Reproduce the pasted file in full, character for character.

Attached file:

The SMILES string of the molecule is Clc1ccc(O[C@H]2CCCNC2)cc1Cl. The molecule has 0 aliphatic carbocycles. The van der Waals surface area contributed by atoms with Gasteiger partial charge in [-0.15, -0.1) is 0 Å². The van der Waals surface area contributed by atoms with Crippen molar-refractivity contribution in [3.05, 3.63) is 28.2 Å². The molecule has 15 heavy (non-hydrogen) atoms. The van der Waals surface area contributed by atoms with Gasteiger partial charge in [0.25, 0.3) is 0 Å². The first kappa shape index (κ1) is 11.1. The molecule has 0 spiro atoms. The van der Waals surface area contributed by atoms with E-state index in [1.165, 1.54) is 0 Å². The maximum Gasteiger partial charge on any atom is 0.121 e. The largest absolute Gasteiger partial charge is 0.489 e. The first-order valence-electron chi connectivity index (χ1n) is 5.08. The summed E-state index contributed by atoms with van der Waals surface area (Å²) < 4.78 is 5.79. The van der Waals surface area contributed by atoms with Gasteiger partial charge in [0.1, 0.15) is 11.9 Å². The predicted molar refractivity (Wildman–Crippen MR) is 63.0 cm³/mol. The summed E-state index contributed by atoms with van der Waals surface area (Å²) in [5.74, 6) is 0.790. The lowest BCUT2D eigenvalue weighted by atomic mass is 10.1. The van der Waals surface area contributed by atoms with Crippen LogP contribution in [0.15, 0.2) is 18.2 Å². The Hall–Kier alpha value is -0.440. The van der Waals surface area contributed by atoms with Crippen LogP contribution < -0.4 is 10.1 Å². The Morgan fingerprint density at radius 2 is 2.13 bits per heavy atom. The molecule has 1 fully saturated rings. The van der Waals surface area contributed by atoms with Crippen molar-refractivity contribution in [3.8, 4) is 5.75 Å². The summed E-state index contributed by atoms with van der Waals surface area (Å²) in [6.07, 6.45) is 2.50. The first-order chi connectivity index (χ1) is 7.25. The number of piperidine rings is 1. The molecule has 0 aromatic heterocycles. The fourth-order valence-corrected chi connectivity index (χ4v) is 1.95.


The SMILES string of the molecule is Clc1ccc(O[C@H]2CCCNC2)cc1Cl. The molecule has 0 aliphatic carbocycles. The van der Waals surface area contributed by atoms with Gasteiger partial charge in [-0.15, -0.1) is 0 Å². The van der Waals surface area contributed by atoms with Crippen molar-refractivity contribution in [3.05, 3.63) is 28.2 Å². The molecule has 15 heavy (non-hydrogen) atoms. The van der Waals surface area contributed by atoms with Gasteiger partial charge in [0.25, 0.3) is 0 Å². The first kappa shape index (κ1) is 11.1. The molecule has 0 spiro atoms. The van der Waals surface area contributed by atoms with E-state index in [1.165, 1.54) is 0 Å². The maximum Gasteiger partial charge on any atom is 0.121 e. The largest absolute Gasteiger partial charge is 0.489 e. The first-order valence-electron chi connectivity index (χ1n) is 5.08. The summed E-state index contributed by atoms with van der Waals surface area (Å²) < 4.78 is 5.79. The van der Waals surface area contributed by atoms with Gasteiger partial charge in [0.1, 0.15) is 11.9 Å². The predicted molar refractivity (Wildman–Crippen MR) is 63.0 cm³/mol. The summed E-state index contributed by atoms with van der Waals surface area (Å²) in [5.74, 6) is 0.790. The lowest BCUT2D eigenvalue weighted by atomic mass is 10.1. The van der Waals surface area contributed by atoms with Crippen LogP contribution in [0.15, 0.2) is 18.2 Å². The Hall–Kier alpha value is -0.440. The van der Waals surface area contributed by atoms with Crippen LogP contribution < -0.4 is 10.1 Å². The Morgan fingerprint density at radius 2 is 2.13 bits per heavy atom. The molecule has 1 fully saturated rings. The van der Waals surface area contributed by atoms with Crippen molar-refractivity contribution in [3.8, 4) is 5.75 Å². The summed E-state index contributed by atoms with van der Waals surface area (Å²) in [6.07, 6.45) is 2.50. The first-order chi connectivity index (χ1) is 7.25. The number of piperidine rings is 1. The molecule has 0 aromatic heterocycles. The fourth-order valence-corrected chi connectivity index (χ4v) is 1.95.